Wednesday, September 4, 2013

Is Rahm Pimpin Englewood

I guess my age is catching up with me. I can remember the dreary bus ride along 63rd street to Lindblom Technical High School. The only non blighted spot on 63rd street was the 63rd Halsted Street mall. The mall had stores that included Sears, Jewel Foods and a movie theater. From my freshman year to my senior year the mall went from vibrant to blighted, Sears and the theater closed and all was left was small "junky" stores selling cheap substandard merchandise.

 Once the mall hit rock bottom the city under the direction of Mayor Richard Daley decided to tear down the mall and move Kennedy King College on most of the site and Jewel Foods would build a state of art store at the corner of 63rd Halsted. The college was built but the Jewel Food store was never built.  After years of sitting vacant the site was submitted to Walmart but they passed and several other retailers have been asked to look at the site but all have passed.

Now, Whole Foods has announced that they will open a store on this site by 2016. While I applaud the company for seeing potential in the site I only asked why 2.5 years later?  When it was announced that they were coming to Hyde Park, it was not 2.5 years later.

Hmmm, so I had to ask the questions that others don't want to ask.
  • Is the scheduled completion date set conveniently after the 2015 election? 
  • Is the Mayor taking advantage of a lame duck ineffective Alderman Joann Thompson? 
  • Is this a compromise to give the mayor access to the Englewood TIF funds?
The biggest question I have deals with the blow the mayor took several weeks ago when the proposed Norfolk Southern freight yard. Over the last several years, the railroad has been purchasing vacant lots and occupied homes from Englewood residents. The freight yard is scheduled to open 2015. Environmentalist, community organizations such as R.A.G.E have opposed the way the land has and is being acquired and where the freight yard is going to be located.  The mayor supports the freight yard as he sees it part of a larger plan to make the city of Chicago a transportation hub. So my question is was this announcement planned to lessen the opposition to the proposed freight yard that is scheduled to come up for a vote? While I'm aware that Englewood needs a full service grocery store, I question the timing of this proposal. Recently,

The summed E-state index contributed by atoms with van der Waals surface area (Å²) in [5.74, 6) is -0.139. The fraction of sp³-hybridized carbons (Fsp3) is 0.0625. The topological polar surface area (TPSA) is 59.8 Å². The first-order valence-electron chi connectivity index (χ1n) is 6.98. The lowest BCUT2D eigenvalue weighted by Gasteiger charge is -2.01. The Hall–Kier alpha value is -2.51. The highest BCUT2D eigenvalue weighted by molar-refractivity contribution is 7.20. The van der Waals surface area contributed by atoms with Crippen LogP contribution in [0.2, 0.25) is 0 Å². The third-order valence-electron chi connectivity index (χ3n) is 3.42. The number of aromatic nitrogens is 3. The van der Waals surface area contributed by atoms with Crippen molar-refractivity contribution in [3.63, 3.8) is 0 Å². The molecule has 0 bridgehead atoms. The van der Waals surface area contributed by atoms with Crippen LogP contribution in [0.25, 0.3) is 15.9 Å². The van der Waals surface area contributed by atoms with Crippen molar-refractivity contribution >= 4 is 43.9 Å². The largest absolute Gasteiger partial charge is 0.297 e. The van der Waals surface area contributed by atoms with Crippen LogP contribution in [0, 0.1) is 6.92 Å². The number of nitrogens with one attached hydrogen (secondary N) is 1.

I attended the Resident Association of Greater Englewood(R.A.G.E.) general meeting. They had contacted Jewel Foods about opening another grocery store and were informed that Jewel did not have an interest in reopening a full service store in Englewood ,but rather their limited offering store  "Save A Lot". The closest full service stores are either the Food For Less at 69th Ashland or Walmart Express at 47th Ashland. This is woofully inadequate as a community needs a full service grocery store for approximately every 10,000 residents. So we will see what happens this time around.

If the freight yard gets blocked will the corner of 63rd Halsted stay vacant?    


  1. What will happen is the store will be built, but not for the current residents of Englewood. There will be a change in residents over the course of the next 2 years and beyond.

    1. Get real! This is just a mayoral ploy to get some black folk votes, next year, who are dumb enough to buy this woof ticket. Whole Foods would move to Englewood before going to any other South side community with more resident financial stability? So Whole Food abandons their slick marketing out on the street! I know Whole Food takes Link cards,really, but shopping there is not for the faint of money people. Hey even Walmart didn't go there first! So unless there are some white folks moving in (maybe college families from University of Chicago) this is I can sell you black folks the island of Manhattan for a few dollars. No beads accepted! Cuz I am the slickest Jew boy in town.

  2. The big question I have is this: the Mayor said that $10mln in TIF funds are going to the project (which is bigger than just the Whole Foods), but the developer of the Whole Foods says it will cost $3.5mln to build the store.

    So is this Mayor taking TIF funds to build a store for Whole Foods for free? Honestly, it's the only way I can understand the economics of putting in an over-priced grocery store. If Whole Foods gets the building for free (or close to it), it can then take advantage of a bunch of economic development tax credits -- good as cash. The store can lose money on operations, but generate profits through government subsidies.

    If that's the business plan, the next question: is this really the best way to build a sustainable economic community? Is it the most efficient way of providing fresh and healthy food in a food desert?

    Having said that, I hope I am wrong. It would really be pretty amazing if a premium grocer like Whole Foods found a way to be (genuinely) profitable while providing affordable high-quality food in a poverty-stricken neighborhood.



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